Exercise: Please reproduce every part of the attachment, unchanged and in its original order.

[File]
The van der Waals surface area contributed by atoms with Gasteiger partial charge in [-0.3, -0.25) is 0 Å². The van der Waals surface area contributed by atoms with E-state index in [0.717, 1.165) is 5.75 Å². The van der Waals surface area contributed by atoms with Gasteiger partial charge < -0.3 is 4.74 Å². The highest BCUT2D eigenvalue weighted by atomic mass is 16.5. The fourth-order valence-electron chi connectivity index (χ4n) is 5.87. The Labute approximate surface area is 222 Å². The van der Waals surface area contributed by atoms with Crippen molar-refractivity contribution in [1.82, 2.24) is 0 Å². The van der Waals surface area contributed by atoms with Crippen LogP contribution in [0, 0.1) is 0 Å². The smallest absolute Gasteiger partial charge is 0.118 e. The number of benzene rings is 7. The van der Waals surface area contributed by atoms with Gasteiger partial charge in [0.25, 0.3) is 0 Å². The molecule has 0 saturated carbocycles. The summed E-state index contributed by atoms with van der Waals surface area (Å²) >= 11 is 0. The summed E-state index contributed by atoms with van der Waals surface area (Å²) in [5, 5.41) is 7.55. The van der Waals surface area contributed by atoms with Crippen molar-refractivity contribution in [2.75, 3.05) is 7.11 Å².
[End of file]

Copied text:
The van der Waals surface area contributed by atoms with Gasteiger partial charge in [-0.3, -0.25) is 0 Å². The van der Waals surface area contributed by atoms with E-state index in [0.717, 1.165) is 5.75 Å². The van der Waals surface area contributed by atoms with Gasteiger partial charge < -0.3 is 4.74 Å². The highest BCUT2D eigenvalue weighted by atomic mass is 16.5. The fourth-order valence-electron chi connectivity index (χ4n) is 5.87. The Labute approximate surface area is 222 Å². The van der Waals surface area contributed by atoms with Crippen molar-refractivity contribution in [1.82, 2.24) is 0 Å². The van der Waals surface area contributed by atoms with Crippen LogP contribution in [0, 0.1) is 0 Å². The smallest absolute Gasteiger partial charge is 0.118 e. The number of benzene rings is 7. The van der Waals surface area contributed by atoms with Gasteiger partial charge in [0.25, 0.3) is 0 Å². The molecule has 0 saturated carbocycles. The summed E-state index contributed by atoms with van der Waals surface area (Å²) >= 11 is 0. The summed E-state index contributed by atoms with van der Waals surface area (Å²) in [5, 5.41) is 7.55. The van der Waals surface area contributed by atoms with Crippen molar-refractivity contribution in [2.75, 3.05) is 7.11 Å².